Unemployment spreads distress in U.S. home loans
NEW YORK |
NEW YORK (Reuters) - Cities in the U.S. Sun Belt states of California, Florida, Nevada and Arizona dominated the record foreclosure spree in the first half of the year, but distress in other regions emerged as joblessness spread, RealtyTrac said on Thursday.
Metro areas with populations of at least 200,000 in those four states accounted for 35 of the 50 highest foreclosure rates.
Mortgages have failed the fastest in the areas with the greatest overbuilding, purchases by speculators and reliance on riskier loan products to improve affordability.
But the source of the mortgage trouble has swung from lax lending standards to unemployment.
Some of the areas with the most severe foreclosure activity have started to show improvement as price cuts and first-time buyer tax credits lure purchasers.
With the unemployment rate near a 26-year high and many employers cutting wages, more consumers in areas that were initially spared in the foreclosure explosion are now behind in their home loan payments.
More than 20 percent of areas with above-average foreclosure activity were in Oregon, Idaho, Utah, Arkansas, Illinois and South Carolina in the first half of the year. That shift points to growing unemployment more than to fallout from subprime and adjustable-rate loans, RealtyTrac said in its midyear metropolitan foreclosure market report.
While total foreclosure activity kept rising, "some of the markets that had the highest saturation of foreclosures over the past few years have seen declining rates, while new markets like Provo, Utah, and Boise, Idaho, have seen large increases," James J. Saccacio, chief executive officer of RealtyTrac, said in a statement.
"As unemployment rates increase in different parts of the country, it's very likely that we'll see similar patterns develop elsewhere," he said.
Home prices through May plunged more than 32 percent from their mid-2006 peak, with losses varying sharply depending on region, according to Standard & Poor's/Case-Shiller indexes.
A rise in foreclosure properties pressure prices of other homes for sale.
"As unemployment rises, we are seeing a change in the financial profile of the people seeking our help," Suzanne Boas, president of Consumer Credit Counseling Service of Greater Atlanta, said this week.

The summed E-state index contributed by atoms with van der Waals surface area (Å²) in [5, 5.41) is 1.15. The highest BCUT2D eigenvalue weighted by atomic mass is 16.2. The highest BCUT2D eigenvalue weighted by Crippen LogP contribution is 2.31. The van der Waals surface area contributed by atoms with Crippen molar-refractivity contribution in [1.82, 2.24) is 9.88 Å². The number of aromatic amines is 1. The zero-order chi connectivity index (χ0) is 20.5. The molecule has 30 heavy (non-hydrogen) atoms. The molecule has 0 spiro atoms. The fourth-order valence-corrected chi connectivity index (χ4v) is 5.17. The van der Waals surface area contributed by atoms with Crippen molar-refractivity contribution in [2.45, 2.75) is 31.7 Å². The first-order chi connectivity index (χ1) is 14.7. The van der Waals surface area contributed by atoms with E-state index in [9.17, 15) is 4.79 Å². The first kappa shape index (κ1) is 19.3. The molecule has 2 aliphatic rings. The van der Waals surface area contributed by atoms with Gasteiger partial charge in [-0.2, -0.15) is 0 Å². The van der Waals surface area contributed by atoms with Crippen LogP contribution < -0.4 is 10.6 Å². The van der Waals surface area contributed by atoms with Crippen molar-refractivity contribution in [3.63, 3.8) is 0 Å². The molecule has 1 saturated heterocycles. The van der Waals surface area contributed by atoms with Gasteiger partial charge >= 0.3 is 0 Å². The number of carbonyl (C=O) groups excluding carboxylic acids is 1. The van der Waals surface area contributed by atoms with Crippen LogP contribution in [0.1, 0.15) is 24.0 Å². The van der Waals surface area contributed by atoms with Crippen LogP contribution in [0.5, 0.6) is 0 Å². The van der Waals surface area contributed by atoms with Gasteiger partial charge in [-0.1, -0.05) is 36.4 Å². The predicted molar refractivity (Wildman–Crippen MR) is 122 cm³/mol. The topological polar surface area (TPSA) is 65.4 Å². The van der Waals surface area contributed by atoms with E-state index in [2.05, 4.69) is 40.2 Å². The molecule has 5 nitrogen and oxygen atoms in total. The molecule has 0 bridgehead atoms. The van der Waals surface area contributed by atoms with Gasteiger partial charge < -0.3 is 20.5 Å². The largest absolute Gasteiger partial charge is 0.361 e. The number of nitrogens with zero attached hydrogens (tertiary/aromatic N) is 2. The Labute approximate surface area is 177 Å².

"We are serving an increasing number of people who work in professional services and skilled trades," she said. "These people have maintained solid incomes their entire lives, but are now in financial trouble and are reaching out for counseling to help avoid foreclosure."
In June, 72 percent of homeowners who got foreclosure prevention counseling from the agency, which serves all 50 states, were either unemployed or reported a drop in income.
RealtyTrac this month reported a record 1.9 million foreclosure filings on more than 1.5 million properties in the first six months of this year. The pace picked up after various temporary freezes ended in March.
The company forecasts 4 million filings for the year.
SOME LIGHT AT TUNNEL'S END
Las Vegas, Nevada, had the highest metro foreclosure rate, with 7.45 percent, or one of every 13 households with a loan, getting at least one filing in the first half of the year. Filings include notice of default and auctions.
Cape Coral-Fort Myers area in Florida had the second highest rate and Merced, California was third. Both reported a slight decrease in foreclosure activity from the previous six months but a higher pace than the first half of 2008.
Other metro areas in the top 10 were the California cities of Riverside-San Bernardino-Ontario, Stockton, Modesto, Bakersfield and Vallejo-Fairfield; the Phoenix metro area and Orlando, Florida, metro area.
Foreclosure activity rose in all but Stockton and Modesto from the prior six months and from the first half of 2008.
Stockton had a 4 percent drop in the first half from the prior six months and a nearly 13 percent fall from the first half of 2008.
Other hard-hit areas showed declining foreclosure activity in the first half, including Detroit and Cleveland, RealtyTrac said.
(Editing by Kenneth Barry)
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